DOS – 1996
Description of Powerslave
Powerslave is a fun and innovative first-person shooter whose excellent graphics and level design are unfortunately overshadowed by serious interface problems and bugs (which are probably related to the fact that the game was converted to PC from the original PlayStation version). The premise is quite promising, and is a far cry from “shoot aliens, save Earth” plots of most first-person shooters. You play a covert operations specialist who’s been ferried into the Egyptian city of Karnak to find out who or what has sealed off the town from the rest of the world. The only information you have is from a villager who somehow managed to escape: before he died, he said someone had invaded the city, stolen the mummy of the Pharoah Ramses, and was attempting to bring him back to life. The intruders are also embalming and mummifying live villagers to keep the populace in line…. For a 3D shoot-’em-up, Powerslave offers a couple of nice twists. Similar to another underdog Strife, some areas aren’t accessible unless you push objects around, either revealing new doorways or providing a stepping stone to jump over a wall. Because there are several places where you have to perform some accurate leaps, the inclusion of a third-person perspective can be a big help in calculating jumps. In addition to real-world weapons such as an M-60 machine gun, hand grenades, and a flamethrower, you can also use a slew of magical items that do everything from making you invincible to replenishing your life meter. These magical items add depth to gameplay because you have to decide what to use and when to use it, not to mention collecting enough “magical essence” to enable you to unleash powerful spells similar to Shadowcaster. The training mode allows you to get used to the interface and various commands without worrying about enemies. Powerslave also boasts excellent graphics that far surpass your average Quake clones. The enemies are nicely textured and shaded, and pixellation is minimal. The level with the giant Sphinx in particular almost evokes the same breaktaking “wow” effect of the last level in the first Tomb Raider game. Despite all its strengths, Powerslave has a few glaring errors that prevent it from being a Quake contender. Probably the most annoying is the game’s terrible save-game feature, which reveals its PlayStation’s origins. Instead of being able to save a game at any point during play, you have to give a new game a name and then save it at certain points within each level; your progress is automatically saved at the end of a level. What this means is that if you quit and load a saved game, you’re forced to start at the beginning of a level regardless of how far you progressed in that level the last time you played. Two other unforgivable omissions in the game are the complete lack of joystick or gamepad support (yes, it’s keyboard or else), and lack of an “always run” button that is common feature in most first-person shooters. Strafing is also painfully slow, and the weapons (numbering only seven) are all quite mundane. All in all, though, Powerslave’s solid level design, interesing plot, and puzzle elements (even if it’s mostly just “how do I get from point A to B” variety) makes it a refreshing break from numerous Quake clones. If you hate first-person shooters in general, there’s nothing here that will make you change your mind. For fans of the genre, though, Powerslave is highly recommended.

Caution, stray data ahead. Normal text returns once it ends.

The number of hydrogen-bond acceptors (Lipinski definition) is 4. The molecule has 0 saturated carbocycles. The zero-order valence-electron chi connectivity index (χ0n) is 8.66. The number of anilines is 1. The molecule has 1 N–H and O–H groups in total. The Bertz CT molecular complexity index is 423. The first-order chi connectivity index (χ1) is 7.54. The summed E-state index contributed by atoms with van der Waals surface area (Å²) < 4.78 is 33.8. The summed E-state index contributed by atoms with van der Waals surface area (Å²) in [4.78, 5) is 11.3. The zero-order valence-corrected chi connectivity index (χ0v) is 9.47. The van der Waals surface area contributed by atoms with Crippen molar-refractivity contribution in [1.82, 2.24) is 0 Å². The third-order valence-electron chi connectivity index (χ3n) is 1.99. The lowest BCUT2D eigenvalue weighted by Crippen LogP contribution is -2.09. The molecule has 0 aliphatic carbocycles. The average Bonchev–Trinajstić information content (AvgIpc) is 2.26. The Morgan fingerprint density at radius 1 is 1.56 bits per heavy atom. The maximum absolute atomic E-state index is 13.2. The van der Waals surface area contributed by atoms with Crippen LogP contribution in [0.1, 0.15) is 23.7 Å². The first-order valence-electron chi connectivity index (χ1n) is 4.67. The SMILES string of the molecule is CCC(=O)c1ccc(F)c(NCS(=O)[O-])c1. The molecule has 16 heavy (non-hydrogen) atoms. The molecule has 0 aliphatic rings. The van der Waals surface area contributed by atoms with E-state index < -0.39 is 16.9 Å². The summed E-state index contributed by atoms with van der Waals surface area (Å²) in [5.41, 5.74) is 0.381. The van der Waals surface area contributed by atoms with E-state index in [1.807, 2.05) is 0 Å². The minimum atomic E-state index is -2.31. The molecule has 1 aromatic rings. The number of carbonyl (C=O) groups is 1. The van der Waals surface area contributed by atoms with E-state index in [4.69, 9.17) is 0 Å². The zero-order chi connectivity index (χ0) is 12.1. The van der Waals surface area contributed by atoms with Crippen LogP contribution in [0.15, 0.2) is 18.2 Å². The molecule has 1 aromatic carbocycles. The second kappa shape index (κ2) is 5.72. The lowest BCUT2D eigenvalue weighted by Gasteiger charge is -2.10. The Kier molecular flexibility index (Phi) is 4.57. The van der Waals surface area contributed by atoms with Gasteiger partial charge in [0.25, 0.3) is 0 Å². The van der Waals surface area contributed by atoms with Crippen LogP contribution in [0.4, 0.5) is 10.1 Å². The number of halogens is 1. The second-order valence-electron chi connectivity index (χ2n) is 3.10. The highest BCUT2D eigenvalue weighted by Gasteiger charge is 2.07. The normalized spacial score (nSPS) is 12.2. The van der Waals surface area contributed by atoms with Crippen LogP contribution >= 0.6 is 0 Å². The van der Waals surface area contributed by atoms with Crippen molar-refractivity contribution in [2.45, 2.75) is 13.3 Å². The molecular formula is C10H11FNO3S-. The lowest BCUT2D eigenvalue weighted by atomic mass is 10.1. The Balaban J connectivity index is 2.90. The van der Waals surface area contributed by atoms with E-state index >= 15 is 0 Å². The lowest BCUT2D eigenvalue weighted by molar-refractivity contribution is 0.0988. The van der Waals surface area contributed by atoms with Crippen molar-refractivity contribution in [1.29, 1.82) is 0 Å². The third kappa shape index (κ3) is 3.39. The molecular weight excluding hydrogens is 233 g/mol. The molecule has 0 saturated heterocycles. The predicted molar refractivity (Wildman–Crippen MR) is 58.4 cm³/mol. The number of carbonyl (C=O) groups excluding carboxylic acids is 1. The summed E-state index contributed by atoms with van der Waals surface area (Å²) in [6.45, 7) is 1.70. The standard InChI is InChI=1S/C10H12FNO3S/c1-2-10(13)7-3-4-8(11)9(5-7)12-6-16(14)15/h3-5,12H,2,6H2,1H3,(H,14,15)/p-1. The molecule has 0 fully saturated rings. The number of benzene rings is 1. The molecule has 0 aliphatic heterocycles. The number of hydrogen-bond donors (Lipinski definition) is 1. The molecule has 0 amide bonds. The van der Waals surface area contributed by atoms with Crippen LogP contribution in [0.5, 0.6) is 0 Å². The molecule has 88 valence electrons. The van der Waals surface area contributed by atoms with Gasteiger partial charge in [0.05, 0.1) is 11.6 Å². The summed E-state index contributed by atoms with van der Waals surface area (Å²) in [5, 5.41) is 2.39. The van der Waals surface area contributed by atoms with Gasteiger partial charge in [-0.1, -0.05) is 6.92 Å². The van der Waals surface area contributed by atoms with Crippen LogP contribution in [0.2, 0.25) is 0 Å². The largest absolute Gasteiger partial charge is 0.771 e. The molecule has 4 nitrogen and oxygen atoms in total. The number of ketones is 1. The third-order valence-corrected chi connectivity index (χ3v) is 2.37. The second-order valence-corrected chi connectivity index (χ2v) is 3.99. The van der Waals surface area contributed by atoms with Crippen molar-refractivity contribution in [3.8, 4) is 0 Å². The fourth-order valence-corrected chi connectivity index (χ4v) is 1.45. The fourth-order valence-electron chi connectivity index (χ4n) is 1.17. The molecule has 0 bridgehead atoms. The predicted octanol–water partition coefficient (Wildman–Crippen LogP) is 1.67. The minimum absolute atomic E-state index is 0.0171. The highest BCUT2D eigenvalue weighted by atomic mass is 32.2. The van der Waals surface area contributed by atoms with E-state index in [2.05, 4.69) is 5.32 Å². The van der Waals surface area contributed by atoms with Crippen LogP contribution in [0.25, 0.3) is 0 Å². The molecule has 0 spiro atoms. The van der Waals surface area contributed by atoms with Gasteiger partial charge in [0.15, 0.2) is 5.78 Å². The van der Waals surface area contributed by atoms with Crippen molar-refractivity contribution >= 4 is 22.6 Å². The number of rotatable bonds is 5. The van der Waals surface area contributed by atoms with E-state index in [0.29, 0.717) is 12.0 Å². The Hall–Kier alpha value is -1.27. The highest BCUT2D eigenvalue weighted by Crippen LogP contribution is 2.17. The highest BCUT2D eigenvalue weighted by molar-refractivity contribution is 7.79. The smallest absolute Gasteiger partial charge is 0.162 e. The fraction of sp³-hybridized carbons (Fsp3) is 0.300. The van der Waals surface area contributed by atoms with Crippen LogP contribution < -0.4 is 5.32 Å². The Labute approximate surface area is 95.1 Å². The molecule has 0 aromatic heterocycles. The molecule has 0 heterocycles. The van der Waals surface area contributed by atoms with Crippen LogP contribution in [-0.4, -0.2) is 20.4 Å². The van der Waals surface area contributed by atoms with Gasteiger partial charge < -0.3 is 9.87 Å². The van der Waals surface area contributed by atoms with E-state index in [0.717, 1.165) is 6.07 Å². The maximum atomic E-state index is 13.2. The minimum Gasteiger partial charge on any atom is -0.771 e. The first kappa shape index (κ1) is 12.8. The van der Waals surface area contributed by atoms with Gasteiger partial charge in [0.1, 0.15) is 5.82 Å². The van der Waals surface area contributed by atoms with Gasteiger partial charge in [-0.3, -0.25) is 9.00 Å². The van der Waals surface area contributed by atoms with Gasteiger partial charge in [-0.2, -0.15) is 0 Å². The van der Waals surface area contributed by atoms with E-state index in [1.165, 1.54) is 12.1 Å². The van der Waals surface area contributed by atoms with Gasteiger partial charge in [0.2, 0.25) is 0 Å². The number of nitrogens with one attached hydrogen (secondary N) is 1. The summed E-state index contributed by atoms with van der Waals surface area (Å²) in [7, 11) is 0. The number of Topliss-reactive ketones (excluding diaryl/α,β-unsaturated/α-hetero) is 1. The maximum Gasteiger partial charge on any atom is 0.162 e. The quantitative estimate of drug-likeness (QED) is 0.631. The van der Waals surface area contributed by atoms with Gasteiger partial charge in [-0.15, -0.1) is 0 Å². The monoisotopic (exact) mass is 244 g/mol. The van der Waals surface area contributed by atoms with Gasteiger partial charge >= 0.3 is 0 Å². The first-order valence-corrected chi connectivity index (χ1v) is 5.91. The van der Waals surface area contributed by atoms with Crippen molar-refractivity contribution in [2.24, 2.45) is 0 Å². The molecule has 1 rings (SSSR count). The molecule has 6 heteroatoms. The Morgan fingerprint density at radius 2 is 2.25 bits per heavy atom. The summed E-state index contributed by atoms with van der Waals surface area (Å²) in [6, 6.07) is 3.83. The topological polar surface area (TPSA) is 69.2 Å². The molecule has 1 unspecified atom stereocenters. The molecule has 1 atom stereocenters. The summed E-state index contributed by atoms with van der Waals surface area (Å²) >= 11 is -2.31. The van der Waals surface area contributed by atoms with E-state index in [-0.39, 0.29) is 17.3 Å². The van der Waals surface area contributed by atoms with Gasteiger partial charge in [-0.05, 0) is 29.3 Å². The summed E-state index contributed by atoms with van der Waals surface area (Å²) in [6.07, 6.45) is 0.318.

Review By HOTUD
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Various files to help you run Powerslave, apply patchs, fixes, maps or miscellaneous utilities.